Penalty for Tinted Windows
It is the same species of meter used by the professional who tinted your vehicle’s windows that pleasing, privatizing, cooling (and cool) color in the first place. And if that tint was applied even before you and your car became acquainted? Sorry, motorist; it’s still your bad. Especially in New York State, where the degree of legal, allowable tint was halved in 1992, and particularly on Long Island, where police departments as cozy as Asharoken’s or as no-nonsense as Suffolk County’s Second Precinct, in the Town of Huntington, are getting visibly tough on tint.
Who knew? And more important, why?
“Because we’ve seen an increase not only in the volume of tint but in the intensity, ” said Asharoken’s avuncular, and tint-averse, top police officer, Ray Mahdesian. “We don’t have quotas, and we don’t use tint to go fishing for other violations, but yes, there are a lot of summonses being written around here for window tinting.” For the record, his department issued 70 tint-related summonses in 2007, up from 35 in 2006.
Why target tint? “It’s a safety violation.” Whose safety? “Yours and the officer’s.” Mr. Mahdesian says eye contact, whether between motorists or between a police officer and occupants of a suspicious vehicle, is paramount.
“If we can’t see you, we don’t know if you have a gun in there or if, God forbid, something worse is going on, like a kidnapping, ” he added.
As Lt. Michael O’Callaghan of the Second Precinct noted in a letter dated Sept. 10, 2007, and distributed to area car dealerships, the bottom line is that overly tinted windows are illegal and out of compliance, period, and his department has adopted a zero-tolerance attitude toward them.
Might be a wise time to invest in tint meter futures. The device clamps onto one’s half-open car window with hand-in-glove efficiency, and if the instant digital readout indicates that less than 70 percent of natural light is entering the vehicle, bam: those windows are illegal in New York State. (That’s not the case in Sun Belt states like Florida, where 35 percent is considered just fine.)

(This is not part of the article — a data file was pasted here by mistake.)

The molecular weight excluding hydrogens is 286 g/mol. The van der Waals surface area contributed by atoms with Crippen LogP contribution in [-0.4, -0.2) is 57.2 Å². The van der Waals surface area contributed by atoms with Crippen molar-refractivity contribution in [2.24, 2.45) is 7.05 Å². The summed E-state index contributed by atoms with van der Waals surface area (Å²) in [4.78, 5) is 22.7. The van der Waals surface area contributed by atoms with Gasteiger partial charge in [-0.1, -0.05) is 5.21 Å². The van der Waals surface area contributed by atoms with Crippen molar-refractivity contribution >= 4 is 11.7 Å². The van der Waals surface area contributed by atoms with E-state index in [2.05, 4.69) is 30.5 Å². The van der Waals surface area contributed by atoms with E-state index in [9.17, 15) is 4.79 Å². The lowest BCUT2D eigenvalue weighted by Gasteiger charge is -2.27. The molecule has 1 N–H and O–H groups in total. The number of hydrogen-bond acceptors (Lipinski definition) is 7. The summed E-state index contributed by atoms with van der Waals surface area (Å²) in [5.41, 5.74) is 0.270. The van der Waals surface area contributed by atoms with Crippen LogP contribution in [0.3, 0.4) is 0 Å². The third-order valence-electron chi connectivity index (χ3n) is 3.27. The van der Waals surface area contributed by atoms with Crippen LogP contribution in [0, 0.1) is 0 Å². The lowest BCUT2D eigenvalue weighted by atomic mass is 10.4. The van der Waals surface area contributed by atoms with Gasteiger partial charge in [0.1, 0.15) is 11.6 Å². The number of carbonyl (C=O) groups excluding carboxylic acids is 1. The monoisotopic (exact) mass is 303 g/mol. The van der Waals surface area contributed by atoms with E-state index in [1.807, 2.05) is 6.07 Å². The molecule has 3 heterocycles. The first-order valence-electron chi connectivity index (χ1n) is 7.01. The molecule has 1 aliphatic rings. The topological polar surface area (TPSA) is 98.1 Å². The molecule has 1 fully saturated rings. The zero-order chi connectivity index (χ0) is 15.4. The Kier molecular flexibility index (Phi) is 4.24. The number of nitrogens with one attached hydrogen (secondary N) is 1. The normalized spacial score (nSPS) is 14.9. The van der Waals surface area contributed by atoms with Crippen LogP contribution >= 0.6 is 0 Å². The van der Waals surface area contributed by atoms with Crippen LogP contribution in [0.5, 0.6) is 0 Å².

But here on the Island, if offending windows are not detinted, pronto, at your or your car dealer’s expense, or if you have no medical waiver explaining that tint is needed for health reasons, you, but not your dealer or the tint man, can receive a maximum fine of $150 and up to 30 days in jail. A true tint deterrent.
Jeff Tabachnick, owner of Top Edge Inc., a St. James firm that claims to do the largest volume of tinting, especially legal tinting, on Long Island, says that “law enforcement complaints about tint seem to have increased by 1, 000 percent. In the last six months, there has definitely been a step-up in enforcement. It’s become part of those little spot inspections on off-ramps and whatnot.”
Predictably, Mr. Tabachnick, whose customers now sign a waiver exempting him from responsibility (or their ire) if their windows draw police scrutiny, is not a fan of the crackdown. He says the 70 percent tint is virtually indistinguishable from a clear piece of glass. No more shade for car interiors in the summer (“Tint can shield 45 percent of the sun’s heat!”), no more blocking of ultraviolet rays, and definitely no cosmetic cachet.
“I personally think that a 50 percent allowable tint would be a reasonable law to put on the books, ” he said. “I could do business, the police would be safe, and customers would be happy.” This detinted one sure would.